The Worst Parade to Ever Hit the Streets of Boston

In Boston in 1774, tensions were building up that would lead to the Revolutionary War. The colonies were chafing under British rule, and the British were exerting their authority by clamping down on rebellious communities. This was the atmosphere in which John Malcom, a bad-tempered loyalist customs official, was found yelling at a young boy in the street. One thing led to another, and Malcolm hit a townsman in the head. Later that night, a mob gathered to give Malcolm what for.

After a stop at a nearby wharf to pick up a barrel of tar (at some point, down-filled pillows, perhaps taken from Malcom’s own house, were also collected), the crowd, which now numbered more than a thousand people, hauled Malcom through the snowy streets to the center of town, where after three “Huzzas,” they loaded him into a cart parked in front of the Customs House. Almost four years before, this had been the site of the Boston Massacre, and as a consequence the building was now referred to as Butchers’ Hall. Bonfires were common in this portion of King Street, a 60-foot-wide plaza-like space in front of the Town Hall paved with seashells and gravel where the stocks and whipping post were also located. One of these fires may have been used to heat the stiff and sludgy pine tar (a distillation of the bituminous substance that bubbled from a smoldering pine tree) into a pourable black paste.

It was one of the bitterest evenings of the year. Boston Harbor had frozen over two nights before. Malcom was undoubtedly trembling with cold and fear, but this did not prevent the crowd from tearing off his clothes (dislocating his arm in the process) and daubing his skin with steaming tar that would have effectively parboiled his flesh. Once the feathers had been added, Malcom was clothed in what was known at the time as a “modern jacket”: a painful and mortifying announcement to the world that he had sinned against the collective mores of the community. Tarring and feathering went back centuries to the time of the crusades; it was also applied to the effigies used during Pope Night; several Boston loyalists before him had been tarred and feathered, but none could claim the level of suffering that Malcom was about to endure.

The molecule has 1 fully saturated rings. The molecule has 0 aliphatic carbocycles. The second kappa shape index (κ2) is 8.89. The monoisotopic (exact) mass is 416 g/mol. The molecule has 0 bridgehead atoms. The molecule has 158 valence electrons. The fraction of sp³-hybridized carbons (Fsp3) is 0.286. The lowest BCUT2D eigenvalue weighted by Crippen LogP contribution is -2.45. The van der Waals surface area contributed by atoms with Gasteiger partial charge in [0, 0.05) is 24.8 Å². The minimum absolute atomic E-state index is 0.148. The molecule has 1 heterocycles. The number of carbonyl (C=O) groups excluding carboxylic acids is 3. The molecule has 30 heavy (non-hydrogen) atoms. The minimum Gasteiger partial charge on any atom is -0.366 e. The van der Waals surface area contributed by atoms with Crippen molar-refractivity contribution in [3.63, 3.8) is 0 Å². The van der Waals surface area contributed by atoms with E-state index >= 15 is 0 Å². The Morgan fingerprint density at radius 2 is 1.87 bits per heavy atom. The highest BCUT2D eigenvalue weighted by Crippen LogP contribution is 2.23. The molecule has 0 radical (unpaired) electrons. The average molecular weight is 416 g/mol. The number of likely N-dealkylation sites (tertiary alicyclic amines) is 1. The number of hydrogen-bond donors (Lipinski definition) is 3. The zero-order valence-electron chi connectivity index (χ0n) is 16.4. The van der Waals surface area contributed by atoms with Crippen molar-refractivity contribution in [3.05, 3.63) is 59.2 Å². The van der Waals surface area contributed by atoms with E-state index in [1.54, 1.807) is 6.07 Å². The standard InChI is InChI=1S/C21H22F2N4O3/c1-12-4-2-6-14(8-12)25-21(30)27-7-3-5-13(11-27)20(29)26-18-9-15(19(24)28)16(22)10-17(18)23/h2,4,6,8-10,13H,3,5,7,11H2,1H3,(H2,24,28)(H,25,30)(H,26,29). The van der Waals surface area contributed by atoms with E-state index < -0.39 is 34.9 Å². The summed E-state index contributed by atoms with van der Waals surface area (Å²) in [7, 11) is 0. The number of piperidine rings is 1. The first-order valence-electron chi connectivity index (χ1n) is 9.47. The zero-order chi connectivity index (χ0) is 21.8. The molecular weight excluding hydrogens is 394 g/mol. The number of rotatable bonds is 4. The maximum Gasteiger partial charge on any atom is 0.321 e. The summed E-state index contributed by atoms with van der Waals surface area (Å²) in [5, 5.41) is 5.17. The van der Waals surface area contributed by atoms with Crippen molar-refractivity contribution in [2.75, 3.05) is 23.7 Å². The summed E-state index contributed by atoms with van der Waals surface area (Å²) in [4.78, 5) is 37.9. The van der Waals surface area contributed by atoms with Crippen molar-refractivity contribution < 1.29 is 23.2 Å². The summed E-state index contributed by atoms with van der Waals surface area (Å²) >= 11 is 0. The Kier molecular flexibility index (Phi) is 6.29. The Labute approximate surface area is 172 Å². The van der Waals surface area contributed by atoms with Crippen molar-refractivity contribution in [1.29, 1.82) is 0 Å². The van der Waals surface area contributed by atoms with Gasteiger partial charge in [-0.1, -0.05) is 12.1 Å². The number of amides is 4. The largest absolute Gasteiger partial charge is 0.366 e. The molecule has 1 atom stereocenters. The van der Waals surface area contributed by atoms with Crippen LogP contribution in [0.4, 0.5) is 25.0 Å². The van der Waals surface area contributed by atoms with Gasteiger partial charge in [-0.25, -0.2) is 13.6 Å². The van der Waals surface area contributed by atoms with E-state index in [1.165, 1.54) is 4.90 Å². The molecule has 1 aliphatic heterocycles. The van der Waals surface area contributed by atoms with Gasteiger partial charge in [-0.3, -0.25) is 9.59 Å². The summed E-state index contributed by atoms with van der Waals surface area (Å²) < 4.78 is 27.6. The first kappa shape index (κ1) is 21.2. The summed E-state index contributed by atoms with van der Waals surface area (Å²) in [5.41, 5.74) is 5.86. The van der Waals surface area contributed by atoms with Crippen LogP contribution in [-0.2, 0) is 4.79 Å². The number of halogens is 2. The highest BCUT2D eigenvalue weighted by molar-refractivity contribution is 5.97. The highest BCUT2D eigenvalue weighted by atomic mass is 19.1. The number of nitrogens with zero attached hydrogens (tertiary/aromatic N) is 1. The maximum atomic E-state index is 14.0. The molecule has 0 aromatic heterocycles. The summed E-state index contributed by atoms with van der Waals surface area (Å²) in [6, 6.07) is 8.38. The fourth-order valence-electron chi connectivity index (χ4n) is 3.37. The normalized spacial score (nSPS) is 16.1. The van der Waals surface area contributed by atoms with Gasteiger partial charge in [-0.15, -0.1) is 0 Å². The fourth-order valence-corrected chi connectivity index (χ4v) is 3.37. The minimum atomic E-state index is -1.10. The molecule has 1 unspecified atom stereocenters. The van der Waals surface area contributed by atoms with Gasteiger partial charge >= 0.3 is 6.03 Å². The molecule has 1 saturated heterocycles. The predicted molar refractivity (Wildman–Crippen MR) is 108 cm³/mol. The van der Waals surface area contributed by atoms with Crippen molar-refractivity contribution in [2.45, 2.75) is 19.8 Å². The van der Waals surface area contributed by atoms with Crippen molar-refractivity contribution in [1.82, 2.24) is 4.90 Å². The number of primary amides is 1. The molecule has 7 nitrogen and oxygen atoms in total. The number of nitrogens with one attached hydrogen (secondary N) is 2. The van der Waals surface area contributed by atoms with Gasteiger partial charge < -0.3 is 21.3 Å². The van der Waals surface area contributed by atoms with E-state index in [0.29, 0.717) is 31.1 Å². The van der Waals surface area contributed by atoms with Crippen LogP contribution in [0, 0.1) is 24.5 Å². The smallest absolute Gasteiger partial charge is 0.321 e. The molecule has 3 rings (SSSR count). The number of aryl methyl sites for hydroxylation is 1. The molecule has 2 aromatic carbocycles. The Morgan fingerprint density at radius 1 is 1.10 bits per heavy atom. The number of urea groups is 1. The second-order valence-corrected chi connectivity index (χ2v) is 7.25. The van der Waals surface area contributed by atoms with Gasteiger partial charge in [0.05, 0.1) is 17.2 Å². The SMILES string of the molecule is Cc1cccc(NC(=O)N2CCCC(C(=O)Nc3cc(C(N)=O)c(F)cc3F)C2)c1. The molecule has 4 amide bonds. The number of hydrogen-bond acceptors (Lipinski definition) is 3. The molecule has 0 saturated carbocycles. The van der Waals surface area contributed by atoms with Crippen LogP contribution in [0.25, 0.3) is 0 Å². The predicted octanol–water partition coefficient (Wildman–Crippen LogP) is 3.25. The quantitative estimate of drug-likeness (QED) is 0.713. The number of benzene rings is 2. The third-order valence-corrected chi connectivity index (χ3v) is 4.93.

The story of John Malcolm's torture at Smithsonian also describes the political background of the incident, and the mob mentality that eventually was harnessed as a tool for the Revolution. Link

(Image credit: The Granger Collection, NYC)

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The linked article is a fascinating read. Smithsonian has long been a favorite of mine!
The last paragraph makes me shudder, though:
"On January 12, 1775, he attended the levee at St. James’s, where he knelt before King George III and handed his majesty a petition. What Malcom wanted more than anything else, he informed the king, was to return to Boston and resume his duties as a customs official—but not as just any customs official. He wanted to be made “a single Knight of the Tar…for I like the smell of it.”"
He must have been a bit off his rocker....
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